The bacterium that is part of normal, healthy gut flora can also inflict the biggest damage. E. coli, the resident gut bacteria, can trigger genetic mutation in human DNA and result in colon cancer in one out of 10 cases, reports a new study published in the Nature.
Genetic mutation is one of the most common causes of colon cancer but recently suspicions have arisen that E. coli, one of the 30-40 bacterial species living in the gut, can produce a toxin that can damage DNA and prompt colon cancer in the host.
There are over 100,000 new cases of colon cancer in the US each year. It happens more in men than women. It is the second leading cause of cancer death in the country, with lung cancer being the first. It is prevalent in older adults, usually 50 or above, but recent evidence shows that people as young as 20-29 can also be the possible target. Doctors do not know the exact cause but suspect an unhealthy diet, obesity and smoking as possible gut wreckers.
Or perhaps they are genetically susceptible to the disease, as researchers including Professor Hans Clever of the Hubert Institute found out. He believes a specific strain of E. coli, called pks+ E. coli, is the main culprit in a minority of bowel cancer patients.
pks+ E. coli strain is commonly found in the feces of colon cancer patients. However, it is yet unclear if it actually causes cancer or just increases in number in the gut of cancer patients. pks+ bacterium has a specific set of enzymes that synthesize colibactin, the toxin that damages the cells in the gut, interferes with the DNA sequence and turns them cancerous in about five out of 100 bowel cancer patients.
The research teams, from the UK, US and the Netherlands, grew tiny replicas of human gut, called organoids, in the laboratory and injected them with the bacteria (pks+ E. coli and another species called isogenic-pks-mutant bacteria) over five months to see the effects of the toxin on healthy cells. As suspected, the pks+ microbe inflicted damage on the DNA by changing the sequence of four nucleotide letters. This led to a double-strand breakage of the DNA. The damage was absent from the other set of organoids injected with isogenic species.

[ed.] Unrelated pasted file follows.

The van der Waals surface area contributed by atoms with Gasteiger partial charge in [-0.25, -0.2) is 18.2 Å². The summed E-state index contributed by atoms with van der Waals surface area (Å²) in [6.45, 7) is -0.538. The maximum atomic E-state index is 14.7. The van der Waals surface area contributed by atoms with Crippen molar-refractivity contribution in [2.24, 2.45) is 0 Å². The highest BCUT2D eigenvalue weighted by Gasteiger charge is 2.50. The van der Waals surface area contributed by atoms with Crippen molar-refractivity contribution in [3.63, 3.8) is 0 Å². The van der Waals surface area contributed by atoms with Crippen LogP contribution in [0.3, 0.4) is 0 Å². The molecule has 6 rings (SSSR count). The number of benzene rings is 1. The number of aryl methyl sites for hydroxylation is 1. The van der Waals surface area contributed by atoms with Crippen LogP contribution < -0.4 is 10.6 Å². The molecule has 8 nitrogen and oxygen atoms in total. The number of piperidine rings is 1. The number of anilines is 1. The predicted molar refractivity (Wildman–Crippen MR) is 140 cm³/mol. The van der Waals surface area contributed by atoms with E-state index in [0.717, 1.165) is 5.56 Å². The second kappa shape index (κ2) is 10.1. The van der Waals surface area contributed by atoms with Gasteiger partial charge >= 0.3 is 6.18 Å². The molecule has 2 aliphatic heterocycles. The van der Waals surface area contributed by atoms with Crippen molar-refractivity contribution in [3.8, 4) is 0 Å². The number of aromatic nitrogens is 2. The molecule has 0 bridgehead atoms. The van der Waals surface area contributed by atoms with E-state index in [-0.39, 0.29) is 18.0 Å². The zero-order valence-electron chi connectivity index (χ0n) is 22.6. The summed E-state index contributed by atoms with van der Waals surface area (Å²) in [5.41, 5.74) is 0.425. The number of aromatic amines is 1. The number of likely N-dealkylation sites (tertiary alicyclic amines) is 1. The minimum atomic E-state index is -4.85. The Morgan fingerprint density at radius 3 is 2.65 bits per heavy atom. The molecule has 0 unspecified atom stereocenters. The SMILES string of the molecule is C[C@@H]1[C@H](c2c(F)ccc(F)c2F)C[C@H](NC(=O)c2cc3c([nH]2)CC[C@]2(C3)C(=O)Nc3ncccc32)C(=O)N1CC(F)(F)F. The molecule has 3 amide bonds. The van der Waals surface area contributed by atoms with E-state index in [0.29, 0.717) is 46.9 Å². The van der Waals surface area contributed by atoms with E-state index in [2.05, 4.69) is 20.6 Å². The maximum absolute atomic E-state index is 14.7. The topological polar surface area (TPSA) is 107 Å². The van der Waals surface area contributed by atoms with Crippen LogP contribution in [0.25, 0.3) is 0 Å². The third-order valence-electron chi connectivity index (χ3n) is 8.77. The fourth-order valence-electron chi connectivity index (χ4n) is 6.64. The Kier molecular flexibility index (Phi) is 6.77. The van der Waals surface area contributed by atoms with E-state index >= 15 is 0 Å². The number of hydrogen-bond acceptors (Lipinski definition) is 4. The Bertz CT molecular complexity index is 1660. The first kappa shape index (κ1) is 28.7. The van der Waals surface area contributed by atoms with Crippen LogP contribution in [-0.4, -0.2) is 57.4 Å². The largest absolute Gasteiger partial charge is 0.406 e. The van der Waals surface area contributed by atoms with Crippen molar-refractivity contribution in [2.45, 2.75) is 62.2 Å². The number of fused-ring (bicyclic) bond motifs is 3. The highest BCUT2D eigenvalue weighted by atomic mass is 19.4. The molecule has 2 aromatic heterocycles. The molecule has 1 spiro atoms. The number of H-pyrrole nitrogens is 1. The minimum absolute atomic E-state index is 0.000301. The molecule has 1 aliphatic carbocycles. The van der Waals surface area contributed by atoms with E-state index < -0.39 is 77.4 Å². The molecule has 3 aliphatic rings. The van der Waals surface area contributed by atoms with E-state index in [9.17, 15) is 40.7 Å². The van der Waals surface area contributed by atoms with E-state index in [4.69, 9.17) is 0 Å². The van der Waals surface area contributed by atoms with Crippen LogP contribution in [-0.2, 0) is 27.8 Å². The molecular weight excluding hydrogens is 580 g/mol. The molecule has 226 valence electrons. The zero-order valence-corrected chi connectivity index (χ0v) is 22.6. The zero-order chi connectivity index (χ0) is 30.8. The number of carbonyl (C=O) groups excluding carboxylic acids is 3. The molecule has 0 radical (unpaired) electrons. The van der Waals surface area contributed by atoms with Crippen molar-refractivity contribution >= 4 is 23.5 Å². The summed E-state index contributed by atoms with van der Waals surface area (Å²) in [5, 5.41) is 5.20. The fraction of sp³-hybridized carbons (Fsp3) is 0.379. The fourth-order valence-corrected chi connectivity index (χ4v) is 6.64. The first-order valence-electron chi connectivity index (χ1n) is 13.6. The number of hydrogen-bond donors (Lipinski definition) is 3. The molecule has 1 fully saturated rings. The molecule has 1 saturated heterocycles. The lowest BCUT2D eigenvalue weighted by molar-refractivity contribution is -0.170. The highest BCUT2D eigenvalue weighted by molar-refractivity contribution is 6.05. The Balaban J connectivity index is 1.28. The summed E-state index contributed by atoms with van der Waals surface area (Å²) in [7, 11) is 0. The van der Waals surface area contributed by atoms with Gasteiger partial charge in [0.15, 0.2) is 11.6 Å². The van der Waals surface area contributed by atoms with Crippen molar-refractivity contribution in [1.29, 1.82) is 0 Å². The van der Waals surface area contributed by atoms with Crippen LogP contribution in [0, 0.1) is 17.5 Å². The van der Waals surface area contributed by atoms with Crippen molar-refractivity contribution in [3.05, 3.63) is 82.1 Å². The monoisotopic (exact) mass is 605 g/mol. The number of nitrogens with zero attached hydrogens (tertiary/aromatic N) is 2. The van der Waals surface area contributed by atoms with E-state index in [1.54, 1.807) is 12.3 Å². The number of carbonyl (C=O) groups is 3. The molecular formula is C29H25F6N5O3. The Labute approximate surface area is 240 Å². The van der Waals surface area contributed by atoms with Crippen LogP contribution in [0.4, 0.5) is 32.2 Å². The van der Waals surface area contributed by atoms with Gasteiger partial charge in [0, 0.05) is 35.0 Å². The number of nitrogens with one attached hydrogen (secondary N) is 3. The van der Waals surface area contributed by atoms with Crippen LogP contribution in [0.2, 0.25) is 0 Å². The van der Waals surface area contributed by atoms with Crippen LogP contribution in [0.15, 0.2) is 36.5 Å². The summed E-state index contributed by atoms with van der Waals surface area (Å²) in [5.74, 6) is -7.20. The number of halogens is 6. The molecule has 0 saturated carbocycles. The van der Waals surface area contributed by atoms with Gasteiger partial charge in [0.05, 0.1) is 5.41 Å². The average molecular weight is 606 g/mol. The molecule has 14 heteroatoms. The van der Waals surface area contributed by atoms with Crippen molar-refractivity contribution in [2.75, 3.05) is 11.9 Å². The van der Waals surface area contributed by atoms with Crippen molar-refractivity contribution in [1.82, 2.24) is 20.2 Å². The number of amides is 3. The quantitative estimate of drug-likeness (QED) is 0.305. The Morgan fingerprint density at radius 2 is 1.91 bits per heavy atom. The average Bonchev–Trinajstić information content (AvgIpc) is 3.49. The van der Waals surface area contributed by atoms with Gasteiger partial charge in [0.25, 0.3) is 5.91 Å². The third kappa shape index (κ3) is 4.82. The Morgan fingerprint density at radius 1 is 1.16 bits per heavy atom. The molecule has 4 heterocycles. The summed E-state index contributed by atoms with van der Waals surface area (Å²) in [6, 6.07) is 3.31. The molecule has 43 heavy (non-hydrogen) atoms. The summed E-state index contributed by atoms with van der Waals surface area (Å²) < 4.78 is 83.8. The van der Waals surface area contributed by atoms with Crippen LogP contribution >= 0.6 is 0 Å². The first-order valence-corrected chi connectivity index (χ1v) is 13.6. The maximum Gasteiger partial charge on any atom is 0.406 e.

The scientists performed whole-genome sequencing of the organoids before and after the experiment and compared the results with the cancer genomes of 5,876 people and found stark similarities. As many as 5-10% of colon cancer patients from two cohorts of earlier studies had similar genetic mutations.
Dr. Ammar Malik, a Ph.D. scholar, says:
Medically speaking, this is very strong evidence. “If the results are confirmed, antibiotics can help the patients suffering from cancer-causing bacteria.
Bowel-Cancer Screening – Red Flag Symptoms
The US Preventive Services Task Force (USPSTF) recommends that all adults age 50 and above should go for annual screening for colorectal cancer (CRC). CRC screening can be done with the help of a fecal occult blood test (FOBT), sigmoidoscopy and colonoscopy.
However, given the sharp incline in CRC among the young population, experts believe the screening should be started earlier. Dr. Ammar advises watching out for “CRC red flag” symptoms (bleeding, sudden weight loss and changes in bowel habit) and seeking immediate medical help.